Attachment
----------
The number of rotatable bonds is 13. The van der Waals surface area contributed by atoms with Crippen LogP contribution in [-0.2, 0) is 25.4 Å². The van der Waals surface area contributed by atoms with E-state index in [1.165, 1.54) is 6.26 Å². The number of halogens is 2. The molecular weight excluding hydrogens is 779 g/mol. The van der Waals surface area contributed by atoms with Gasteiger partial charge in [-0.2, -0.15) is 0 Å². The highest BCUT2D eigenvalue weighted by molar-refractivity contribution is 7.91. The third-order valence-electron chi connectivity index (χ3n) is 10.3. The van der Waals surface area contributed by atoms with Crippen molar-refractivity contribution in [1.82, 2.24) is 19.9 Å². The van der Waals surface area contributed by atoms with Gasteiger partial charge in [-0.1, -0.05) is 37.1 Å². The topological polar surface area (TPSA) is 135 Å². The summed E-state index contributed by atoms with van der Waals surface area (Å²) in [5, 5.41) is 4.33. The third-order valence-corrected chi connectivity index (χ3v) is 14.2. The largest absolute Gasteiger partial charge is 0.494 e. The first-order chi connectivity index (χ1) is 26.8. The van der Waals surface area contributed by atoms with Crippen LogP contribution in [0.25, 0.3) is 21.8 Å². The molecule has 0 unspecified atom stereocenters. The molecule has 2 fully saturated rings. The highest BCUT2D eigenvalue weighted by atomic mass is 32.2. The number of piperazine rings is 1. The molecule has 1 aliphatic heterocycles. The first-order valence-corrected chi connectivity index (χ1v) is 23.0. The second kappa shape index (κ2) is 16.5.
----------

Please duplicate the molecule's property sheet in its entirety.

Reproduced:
The number of rotatable bonds is 13. The van der Waals surface area contributed by atoms with Crippen LogP contribution in [-0.2, 0) is 25.4 Å². The van der Waals surface area contributed by atoms with E-state index in [1.165, 1.54) is 6.26 Å². The number of halogens is 2. The molecular weight excluding hydrogens is 779 g/mol. The van der Waals surface area contributed by atoms with Gasteiger partial charge in [-0.2, -0.15) is 0 Å². The highest BCUT2D eigenvalue weighted by molar-refractivity contribution is 7.91. The third-order valence-electron chi connectivity index (χ3n) is 10.3. The van der Waals surface area contributed by atoms with Crippen molar-refractivity contribution in [1.82, 2.24) is 19.9 Å². The van der Waals surface area contributed by atoms with Gasteiger partial charge in [-0.1, -0.05) is 37.1 Å². The topological polar surface area (TPSA) is 135 Å². The summed E-state index contributed by atoms with van der Waals surface area (Å²) in [5, 5.41) is 4.33. The third-order valence-corrected chi connectivity index (χ3v) is 14.2. The largest absolute Gasteiger partial charge is 0.494 e. The first-order chi connectivity index (χ1) is 26.8. The van der Waals surface area contributed by atoms with Crippen LogP contribution in [0.25, 0.3) is 21.8 Å². The molecule has 0 unspecified atom stereocenters. The molecule has 2 fully saturated rings. The highest BCUT2D eigenvalue weighted by atomic mass is 32.2. The number of piperazine rings is 1. The molecule has 1 aliphatic heterocycles. The first-order valence-corrected chi connectivity index (χ1v) is 23.0. The second kappa shape index (κ2) is 16.5.